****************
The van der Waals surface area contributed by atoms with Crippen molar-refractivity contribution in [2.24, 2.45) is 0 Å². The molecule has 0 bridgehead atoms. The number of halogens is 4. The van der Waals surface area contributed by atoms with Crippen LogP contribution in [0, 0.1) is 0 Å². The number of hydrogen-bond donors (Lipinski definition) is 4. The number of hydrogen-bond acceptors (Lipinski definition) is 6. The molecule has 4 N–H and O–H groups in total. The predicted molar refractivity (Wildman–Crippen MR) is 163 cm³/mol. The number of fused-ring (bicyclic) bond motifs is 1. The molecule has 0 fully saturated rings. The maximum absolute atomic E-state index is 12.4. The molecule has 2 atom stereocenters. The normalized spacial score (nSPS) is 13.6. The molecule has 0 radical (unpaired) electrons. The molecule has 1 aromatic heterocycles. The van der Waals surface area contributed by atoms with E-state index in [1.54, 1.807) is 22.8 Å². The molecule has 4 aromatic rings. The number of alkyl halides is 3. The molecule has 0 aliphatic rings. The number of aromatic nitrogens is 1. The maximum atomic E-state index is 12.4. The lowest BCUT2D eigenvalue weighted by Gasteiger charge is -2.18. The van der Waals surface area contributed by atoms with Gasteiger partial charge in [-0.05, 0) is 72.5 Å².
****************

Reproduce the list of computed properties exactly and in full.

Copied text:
The van der Waals surface area contributed by atoms with Crippen molar-refractivity contribution in [2.24, 2.45) is 0 Å². The molecule has 0 bridgehead atoms. The number of halogens is 4. The van der Waals surface area contributed by atoms with Crippen LogP contribution in [0, 0.1) is 0 Å². The number of hydrogen-bond donors (Lipinski definition) is 4. The number of hydrogen-bond acceptors (Lipinski definition) is 6. The molecule has 4 N–H and O–H groups in total. The predicted molar refractivity (Wildman–Crippen MR) is 163 cm³/mol. The number of fused-ring (bicyclic) bond motifs is 1. The molecule has 0 fully saturated rings. The maximum absolute atomic E-state index is 12.4. The molecule has 2 atom stereocenters. The normalized spacial score (nSPS) is 13.6. The molecule has 0 radical (unpaired) electrons. The molecule has 1 aromatic heterocycles. The van der Waals surface area contributed by atoms with E-state index in [1.54, 1.807) is 22.8 Å². The molecule has 4 aromatic rings. The number of alkyl halides is 3. The molecule has 0 aliphatic rings. The number of aromatic nitrogens is 1. The maximum atomic E-state index is 12.4. The lowest BCUT2D eigenvalue weighted by Gasteiger charge is -2.18. The van der Waals surface area contributed by atoms with Gasteiger partial charge in [-0.05, 0) is 72.5 Å².